What is Pakistan’s fundamental agenda during these engagements that the international community is not coming around to? Why has Pakistan not been able to convince the international community to lift sanctions before the recognition of new Taliban Administration?

Secondly, Foreign Minister and the Foreign Office both have repeatedly highlighted the role of ‘spoilers’ in the Afghanistan situation. Can you narrowly define what groups and countries are undertaking the role of spoilers? (Aijaz Ahmed, GNN)

Answer: As for your first question, there is no ambiguity about Pakistan’s messaging regarding Afghanistan. We are also listening to the perspective of our international partners; in other words, it is a consultative process. The meeting of the six Foreign Ministers was also an effort in that spirit. While there are different perspectives, there are also a number of commonalities and convergences in these interactions, as you have also followed in various joint press stakeouts in recent days. The key elements of this commonality are: a shared desire for a peaceful and stable Afghanistan; and the immediate concern of avoiding a humanitarian crisis there. We have also emphasized that there should be no conditions attached to humanitarian assistance.

As for your second question on spoilers, it is evident that the main spoiler vis-à-vis Afghanistan, acting from inside and outside Afghanistan, has been India. India has for long misused its presence in Afghanistan to create an infrastructure of terrorism that was directed against Pakistan. We have been repeatedly sensitizing the international community in this regard, with incontrovertible evidence. It is also clear that India was and remains a spoiler for peace efforts in Afghanistan. It tried to undermine the Afghan peace process, and also misled the international community on the actual situation and issues confronting Afghanistan.

Question: What conditions is Pakistan setting for Taliban and the international community to recognize the new Government in Afghanistan? (Manahil Ahmed, Indus News)

Answer: We have consistently supported the need for Afghan led and owned process. It is something for the Afghans to decide.

It is not about conditions but expectations, and engagement, as I said before. Some of these exceptions are also spelt out in the joint statement of the Ministerial meeting. Let me reiterate that the overarching shared desire is that the situation does not deteriorate leading to a humanitarian crisis in Afghanistan, which will have severe implications, particularly for the regional countries.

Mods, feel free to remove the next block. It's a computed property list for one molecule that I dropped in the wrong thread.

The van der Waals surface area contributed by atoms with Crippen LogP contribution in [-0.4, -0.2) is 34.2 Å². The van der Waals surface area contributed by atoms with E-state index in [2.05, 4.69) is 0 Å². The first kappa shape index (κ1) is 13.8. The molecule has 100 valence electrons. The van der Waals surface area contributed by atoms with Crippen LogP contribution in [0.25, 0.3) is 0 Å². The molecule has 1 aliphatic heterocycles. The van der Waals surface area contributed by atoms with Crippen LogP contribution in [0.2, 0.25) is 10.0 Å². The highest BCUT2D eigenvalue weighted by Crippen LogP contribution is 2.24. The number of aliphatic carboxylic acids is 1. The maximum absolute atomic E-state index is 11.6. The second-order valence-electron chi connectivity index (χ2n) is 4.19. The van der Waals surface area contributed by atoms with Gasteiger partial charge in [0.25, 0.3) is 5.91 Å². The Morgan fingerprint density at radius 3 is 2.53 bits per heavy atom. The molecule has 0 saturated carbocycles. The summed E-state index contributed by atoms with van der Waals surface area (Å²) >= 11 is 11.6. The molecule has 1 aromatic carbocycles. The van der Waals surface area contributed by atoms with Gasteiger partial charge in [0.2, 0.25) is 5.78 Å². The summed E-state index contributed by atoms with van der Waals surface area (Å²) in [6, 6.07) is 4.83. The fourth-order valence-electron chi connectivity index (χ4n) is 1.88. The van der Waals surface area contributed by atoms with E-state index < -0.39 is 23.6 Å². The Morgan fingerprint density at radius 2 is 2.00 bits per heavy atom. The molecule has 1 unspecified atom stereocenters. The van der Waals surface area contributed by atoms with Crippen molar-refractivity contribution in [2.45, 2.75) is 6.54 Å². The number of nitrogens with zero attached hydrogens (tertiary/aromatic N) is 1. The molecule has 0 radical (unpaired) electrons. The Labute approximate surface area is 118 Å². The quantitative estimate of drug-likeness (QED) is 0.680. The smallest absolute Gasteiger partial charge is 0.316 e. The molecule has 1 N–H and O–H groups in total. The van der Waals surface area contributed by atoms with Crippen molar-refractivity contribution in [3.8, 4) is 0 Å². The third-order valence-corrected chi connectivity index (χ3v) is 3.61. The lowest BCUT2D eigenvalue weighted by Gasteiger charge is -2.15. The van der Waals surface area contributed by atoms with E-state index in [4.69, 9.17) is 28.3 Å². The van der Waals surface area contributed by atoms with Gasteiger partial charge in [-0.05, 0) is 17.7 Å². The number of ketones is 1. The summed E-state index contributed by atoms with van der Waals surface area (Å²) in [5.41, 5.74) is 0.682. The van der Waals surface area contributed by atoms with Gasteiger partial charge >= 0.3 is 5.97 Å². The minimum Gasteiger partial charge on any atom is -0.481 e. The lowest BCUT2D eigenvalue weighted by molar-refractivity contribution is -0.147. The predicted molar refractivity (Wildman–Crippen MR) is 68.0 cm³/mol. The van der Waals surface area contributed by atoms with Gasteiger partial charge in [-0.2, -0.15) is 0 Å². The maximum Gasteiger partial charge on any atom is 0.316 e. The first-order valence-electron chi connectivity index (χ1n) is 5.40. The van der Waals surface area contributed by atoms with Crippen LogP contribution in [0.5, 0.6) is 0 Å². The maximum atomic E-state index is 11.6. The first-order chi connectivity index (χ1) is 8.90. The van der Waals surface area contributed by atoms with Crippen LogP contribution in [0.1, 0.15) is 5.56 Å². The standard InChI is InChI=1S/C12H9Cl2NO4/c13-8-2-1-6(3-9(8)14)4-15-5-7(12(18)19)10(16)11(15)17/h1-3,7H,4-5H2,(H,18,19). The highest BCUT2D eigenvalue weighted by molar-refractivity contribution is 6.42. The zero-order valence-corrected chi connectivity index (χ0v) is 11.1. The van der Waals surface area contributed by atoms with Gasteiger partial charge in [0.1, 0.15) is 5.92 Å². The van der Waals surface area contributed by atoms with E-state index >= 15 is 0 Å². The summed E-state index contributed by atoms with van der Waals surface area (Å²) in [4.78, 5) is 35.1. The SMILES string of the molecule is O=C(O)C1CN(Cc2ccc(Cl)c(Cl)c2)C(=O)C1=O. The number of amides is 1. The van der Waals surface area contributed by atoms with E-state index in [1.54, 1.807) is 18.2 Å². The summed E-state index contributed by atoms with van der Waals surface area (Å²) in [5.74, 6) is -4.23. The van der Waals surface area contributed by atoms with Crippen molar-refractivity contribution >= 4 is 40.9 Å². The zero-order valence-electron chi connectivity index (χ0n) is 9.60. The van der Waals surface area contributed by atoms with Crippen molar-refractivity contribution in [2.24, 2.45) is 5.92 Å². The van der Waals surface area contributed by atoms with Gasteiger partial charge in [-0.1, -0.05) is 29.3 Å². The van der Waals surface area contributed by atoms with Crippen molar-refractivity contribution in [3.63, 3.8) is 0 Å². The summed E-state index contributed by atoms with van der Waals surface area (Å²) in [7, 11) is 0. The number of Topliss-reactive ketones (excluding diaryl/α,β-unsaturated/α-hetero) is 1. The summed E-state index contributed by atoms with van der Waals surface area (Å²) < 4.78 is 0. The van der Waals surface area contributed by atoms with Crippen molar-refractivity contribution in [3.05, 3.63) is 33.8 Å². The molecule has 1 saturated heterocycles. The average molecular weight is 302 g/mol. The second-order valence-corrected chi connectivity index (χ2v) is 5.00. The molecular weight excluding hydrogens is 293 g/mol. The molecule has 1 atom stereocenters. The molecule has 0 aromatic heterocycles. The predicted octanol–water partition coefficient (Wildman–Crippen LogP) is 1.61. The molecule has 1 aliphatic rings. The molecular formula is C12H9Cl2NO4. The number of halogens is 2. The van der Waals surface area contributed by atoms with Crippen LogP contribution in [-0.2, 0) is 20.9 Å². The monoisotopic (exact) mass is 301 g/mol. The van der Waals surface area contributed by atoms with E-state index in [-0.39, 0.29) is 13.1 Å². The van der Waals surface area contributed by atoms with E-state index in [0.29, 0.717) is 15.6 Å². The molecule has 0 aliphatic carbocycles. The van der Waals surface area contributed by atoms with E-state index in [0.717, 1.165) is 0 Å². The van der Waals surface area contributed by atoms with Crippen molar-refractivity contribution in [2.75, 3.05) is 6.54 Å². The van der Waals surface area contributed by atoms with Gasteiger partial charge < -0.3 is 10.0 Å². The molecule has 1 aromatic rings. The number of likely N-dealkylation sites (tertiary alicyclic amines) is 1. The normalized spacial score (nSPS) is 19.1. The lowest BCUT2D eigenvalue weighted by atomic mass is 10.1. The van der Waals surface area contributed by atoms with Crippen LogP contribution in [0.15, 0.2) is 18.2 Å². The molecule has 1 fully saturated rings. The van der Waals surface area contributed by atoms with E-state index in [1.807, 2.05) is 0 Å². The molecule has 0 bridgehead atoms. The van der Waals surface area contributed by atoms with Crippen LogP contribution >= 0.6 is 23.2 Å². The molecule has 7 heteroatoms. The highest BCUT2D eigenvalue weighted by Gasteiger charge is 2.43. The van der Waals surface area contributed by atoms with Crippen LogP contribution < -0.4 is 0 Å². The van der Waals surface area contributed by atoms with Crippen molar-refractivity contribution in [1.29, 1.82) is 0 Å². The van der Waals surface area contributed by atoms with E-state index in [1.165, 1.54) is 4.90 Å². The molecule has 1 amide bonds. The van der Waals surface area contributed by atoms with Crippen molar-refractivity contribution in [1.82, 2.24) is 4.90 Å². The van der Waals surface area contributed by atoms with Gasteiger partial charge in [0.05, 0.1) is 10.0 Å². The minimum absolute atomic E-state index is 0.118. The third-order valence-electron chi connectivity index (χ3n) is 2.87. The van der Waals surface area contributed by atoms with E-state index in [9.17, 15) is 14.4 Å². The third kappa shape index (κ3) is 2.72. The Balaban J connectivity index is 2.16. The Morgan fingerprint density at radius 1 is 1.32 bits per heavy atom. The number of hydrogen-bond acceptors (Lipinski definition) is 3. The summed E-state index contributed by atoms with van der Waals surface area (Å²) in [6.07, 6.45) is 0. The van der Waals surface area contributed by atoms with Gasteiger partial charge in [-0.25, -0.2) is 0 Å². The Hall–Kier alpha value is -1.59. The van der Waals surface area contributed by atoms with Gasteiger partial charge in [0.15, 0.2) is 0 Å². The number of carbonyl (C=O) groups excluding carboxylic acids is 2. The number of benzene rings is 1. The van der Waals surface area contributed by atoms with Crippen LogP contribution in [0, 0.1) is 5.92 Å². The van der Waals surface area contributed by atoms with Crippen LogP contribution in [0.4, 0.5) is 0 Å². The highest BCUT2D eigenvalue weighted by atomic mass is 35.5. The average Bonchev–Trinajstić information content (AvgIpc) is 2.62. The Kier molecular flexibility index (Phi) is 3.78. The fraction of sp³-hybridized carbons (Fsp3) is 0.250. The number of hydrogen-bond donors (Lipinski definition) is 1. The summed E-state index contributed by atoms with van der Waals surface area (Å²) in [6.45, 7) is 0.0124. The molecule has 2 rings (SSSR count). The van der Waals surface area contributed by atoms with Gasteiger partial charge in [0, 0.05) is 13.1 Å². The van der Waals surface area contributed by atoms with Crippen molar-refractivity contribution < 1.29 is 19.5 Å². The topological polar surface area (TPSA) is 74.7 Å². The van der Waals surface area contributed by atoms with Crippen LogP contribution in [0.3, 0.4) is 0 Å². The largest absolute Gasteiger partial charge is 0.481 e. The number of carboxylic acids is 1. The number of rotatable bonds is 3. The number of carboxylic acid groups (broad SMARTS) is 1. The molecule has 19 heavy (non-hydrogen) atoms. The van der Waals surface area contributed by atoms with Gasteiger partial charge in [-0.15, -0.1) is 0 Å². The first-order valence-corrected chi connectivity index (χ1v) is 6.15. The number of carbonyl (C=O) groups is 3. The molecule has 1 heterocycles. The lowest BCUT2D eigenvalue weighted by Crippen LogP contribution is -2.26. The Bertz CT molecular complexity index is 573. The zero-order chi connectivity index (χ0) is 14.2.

Question: I have three questions.

Firstly, in the interaction between the Honourable Foreign Minister and his Spanish counterpart, a Donors’ Conference to be held in Geneva was mentioned. When will this conference take place and what specific plans does Pakistan have to help the new Afghan government in this regard? Is Pakistan coming with a joint plan with regional countries in this regard?

Secondly, you have mentioned that the second regional meeting at the level of envoys will be held in Iran. When the first one was held, an interim government in Afghanistan had not been announced. Will Afghanistan be a party in the upcoming conference as the interim set up has been announced now?

Thirdly, time and again Pakistan has insisted that Afghan soil shouldn’t be used against Pakistan. However, unfortunately, it is happening even after 15 August, despite the assurances by the Taliban. Your views please? (Faisal Raza, 92 News)

Answer: As for your first question, I understand the international conference convened by the UN is to be held next week in Geneva. This is a welcome initiative as also noted by the Foreign Minister; and is in line with Pakistan’s position about the need for continued engagement by the international community vis-à-vis Afghanistan in order to address its humanitarian needs.

Pakistan will be a part of it, and as you are aware Pakistan is already providing humanitarian assistance to Afghanistan. And we have a long history of supporting Afghanistan in the humanitarian domain, and we still continue to support over 4 million Afghan refugees.

As for the next meeting of the six regional countries, the question of inclusion of the new political dispensation in Afghanistan remains under discussion.

As for the question about terrorism and incidents taking place from across the border, yes it remains a concern. We have been sharing these concerns with previous governments in Afghanistan, and are also taking it up with the new authorities for appropriate action.

Question: Recognizing Taliban Government is a challenge, however do you think the regional players including Pakistan, Russia and China will work together to avert that humanitarian crisis in Afghanistan until US and the European Union come up with the final decision in this regard? (Zaheer, SAMAA)

Answer: Countries both within and outside the region have convergence on the need to avert a humanitarian crisis. Russia and China are active and important players. Pakistan-led initiative of the six countries, as well as the meeting convened by the U.S. and Germany, underlined the need for humanitarian assistance to Afghanistan. We hope that the international community remains engaged around this consensus.